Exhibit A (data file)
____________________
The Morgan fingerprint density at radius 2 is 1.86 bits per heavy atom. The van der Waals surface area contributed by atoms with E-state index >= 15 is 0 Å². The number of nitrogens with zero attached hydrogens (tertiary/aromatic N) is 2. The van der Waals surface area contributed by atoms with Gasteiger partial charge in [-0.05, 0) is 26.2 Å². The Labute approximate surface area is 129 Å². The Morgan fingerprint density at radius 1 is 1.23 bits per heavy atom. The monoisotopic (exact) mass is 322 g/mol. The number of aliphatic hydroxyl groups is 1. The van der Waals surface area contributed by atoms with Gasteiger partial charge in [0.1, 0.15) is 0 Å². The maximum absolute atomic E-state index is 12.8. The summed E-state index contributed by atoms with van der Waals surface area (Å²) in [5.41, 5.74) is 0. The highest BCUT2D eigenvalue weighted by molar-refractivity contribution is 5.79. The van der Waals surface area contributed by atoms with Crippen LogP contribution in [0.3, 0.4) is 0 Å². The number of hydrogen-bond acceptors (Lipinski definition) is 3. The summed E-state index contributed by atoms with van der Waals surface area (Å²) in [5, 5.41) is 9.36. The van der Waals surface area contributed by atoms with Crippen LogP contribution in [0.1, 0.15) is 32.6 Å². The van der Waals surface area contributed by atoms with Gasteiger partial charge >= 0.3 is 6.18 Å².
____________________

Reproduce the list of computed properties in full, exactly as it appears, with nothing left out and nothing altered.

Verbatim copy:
The Morgan fingerprint density at radius 2 is 1.86 bits per heavy atom. The van der Waals surface area contributed by atoms with E-state index >= 15 is 0 Å². The number of nitrogens with zero attached hydrogens (tertiary/aromatic N) is 2. The van der Waals surface area contributed by atoms with Gasteiger partial charge in [-0.05, 0) is 26.2 Å². The Labute approximate surface area is 129 Å². The Morgan fingerprint density at radius 1 is 1.23 bits per heavy atom. The monoisotopic (exact) mass is 322 g/mol. The number of aliphatic hydroxyl groups is 1. The van der Waals surface area contributed by atoms with Gasteiger partial charge in [0.1, 0.15) is 0 Å². The maximum absolute atomic E-state index is 12.8. The summed E-state index contributed by atoms with van der Waals surface area (Å²) in [5.41, 5.74) is 0. The highest BCUT2D eigenvalue weighted by molar-refractivity contribution is 5.79. The van der Waals surface area contributed by atoms with Crippen LogP contribution in [0.3, 0.4) is 0 Å². The number of hydrogen-bond acceptors (Lipinski definition) is 3. The summed E-state index contributed by atoms with van der Waals surface area (Å²) in [5, 5.41) is 9.36. The van der Waals surface area contributed by atoms with Crippen LogP contribution in [0.1, 0.15) is 32.6 Å². The van der Waals surface area contributed by atoms with Gasteiger partial charge >= 0.3 is 6.18 Å².